body.style.OTransformOrigin = "top left";
                    body.style.OTransform = "scale(" + (value/100)  + ")";

                    body.style.TransformOrigin = "top left";
                    body.style.Transform = "scale(" + (value/100)  + ")";
                    // IE
                    body.style.zoom = value/100;
        // End of richCombo element

This code blindly tries to set the property for each browser, without bothering about which one is being used of if it supports CSS Transforms at all. We know that IE doesn't support them, but it has supported since long ago the style.zoom so in this case we can use just that.

A correct implementation of the plugin should verify that the browser does support CSS Transforms (or is IE and can use .zoom) before adding the RichCombo, and in the onClick event handler should use just the correct property instead of trying all of them.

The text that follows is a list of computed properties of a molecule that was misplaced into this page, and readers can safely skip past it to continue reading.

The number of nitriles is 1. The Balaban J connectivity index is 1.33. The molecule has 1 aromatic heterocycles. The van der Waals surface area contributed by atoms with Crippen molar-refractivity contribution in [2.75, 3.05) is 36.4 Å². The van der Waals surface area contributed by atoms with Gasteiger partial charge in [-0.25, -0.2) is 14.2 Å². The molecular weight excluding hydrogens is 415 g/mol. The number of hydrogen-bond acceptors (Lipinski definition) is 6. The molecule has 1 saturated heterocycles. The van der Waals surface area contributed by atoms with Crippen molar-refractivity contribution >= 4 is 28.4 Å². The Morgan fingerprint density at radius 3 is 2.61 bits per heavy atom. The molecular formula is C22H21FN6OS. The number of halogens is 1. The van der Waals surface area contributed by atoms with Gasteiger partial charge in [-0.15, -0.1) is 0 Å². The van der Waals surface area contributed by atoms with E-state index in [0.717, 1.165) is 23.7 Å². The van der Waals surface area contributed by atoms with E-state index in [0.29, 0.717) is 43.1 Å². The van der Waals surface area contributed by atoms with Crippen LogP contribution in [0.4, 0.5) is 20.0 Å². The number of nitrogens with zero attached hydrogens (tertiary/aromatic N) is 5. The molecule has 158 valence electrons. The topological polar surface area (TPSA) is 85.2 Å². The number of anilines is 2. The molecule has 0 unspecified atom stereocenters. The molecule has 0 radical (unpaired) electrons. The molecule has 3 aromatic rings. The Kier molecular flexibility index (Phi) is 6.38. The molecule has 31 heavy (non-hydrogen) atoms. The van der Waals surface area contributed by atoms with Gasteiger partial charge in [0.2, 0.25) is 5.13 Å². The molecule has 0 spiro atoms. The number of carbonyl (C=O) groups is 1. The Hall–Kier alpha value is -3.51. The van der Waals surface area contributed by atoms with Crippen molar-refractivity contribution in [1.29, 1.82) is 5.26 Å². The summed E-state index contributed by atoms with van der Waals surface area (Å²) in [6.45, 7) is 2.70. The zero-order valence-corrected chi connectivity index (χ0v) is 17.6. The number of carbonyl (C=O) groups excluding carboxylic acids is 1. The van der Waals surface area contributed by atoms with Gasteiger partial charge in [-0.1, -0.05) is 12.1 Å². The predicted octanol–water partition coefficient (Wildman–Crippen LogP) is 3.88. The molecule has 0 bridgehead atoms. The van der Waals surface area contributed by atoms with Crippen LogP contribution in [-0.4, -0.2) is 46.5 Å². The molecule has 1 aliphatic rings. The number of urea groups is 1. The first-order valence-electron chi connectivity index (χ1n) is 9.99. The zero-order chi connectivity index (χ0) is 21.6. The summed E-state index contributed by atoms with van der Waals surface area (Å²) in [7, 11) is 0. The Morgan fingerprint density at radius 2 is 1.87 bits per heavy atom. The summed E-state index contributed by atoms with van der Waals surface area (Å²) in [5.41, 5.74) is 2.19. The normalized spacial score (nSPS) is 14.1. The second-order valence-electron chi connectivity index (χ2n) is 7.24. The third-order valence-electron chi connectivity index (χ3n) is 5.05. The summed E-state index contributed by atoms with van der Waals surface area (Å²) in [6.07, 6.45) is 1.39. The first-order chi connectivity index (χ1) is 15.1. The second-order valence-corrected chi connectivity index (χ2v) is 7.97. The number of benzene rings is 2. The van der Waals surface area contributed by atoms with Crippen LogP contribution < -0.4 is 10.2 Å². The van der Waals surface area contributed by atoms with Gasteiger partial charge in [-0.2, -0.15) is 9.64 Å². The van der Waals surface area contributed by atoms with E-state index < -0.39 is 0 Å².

This plugin also lacks internationalization, because that wasn't the point of this test, but it should be easy to add and to fix other little things.

But there are two problems that can be seen with just this code:

The first one is that the width of the combo in the toolbar is a little too big to specify some little text like "100%". This is being tracked in ticket 4559 but as you can see by reading all the comments there's no easy solution that can be applied to automatically fix it. So the solution is to add some rules in the stylesheet, although that makes deploying the plugin a little harder. Maybe the RichCombo should be allowed to specify a width in its definition?

The second problem appears only in Webkit browsers (Safari and Chrome), when you open up the panel it will take full height, and it's a little ugly. Other combos have their size specified in the skins css but that doesn't seems like a good solution if you want to publish a plugin that will be used for other people, as well as making upgrading a little harder.

Browser support: The zoom feature should work in IE6+, Firefox 3.5+, current Safari and Chrome (I don't have old versions to test) and Opera 10.5+ (still in alpha)

Happy 2010

Edit may-2013:

A new version of the plugin compatible with CKEditor 4 is available at the plugins repository. Zoom plugin.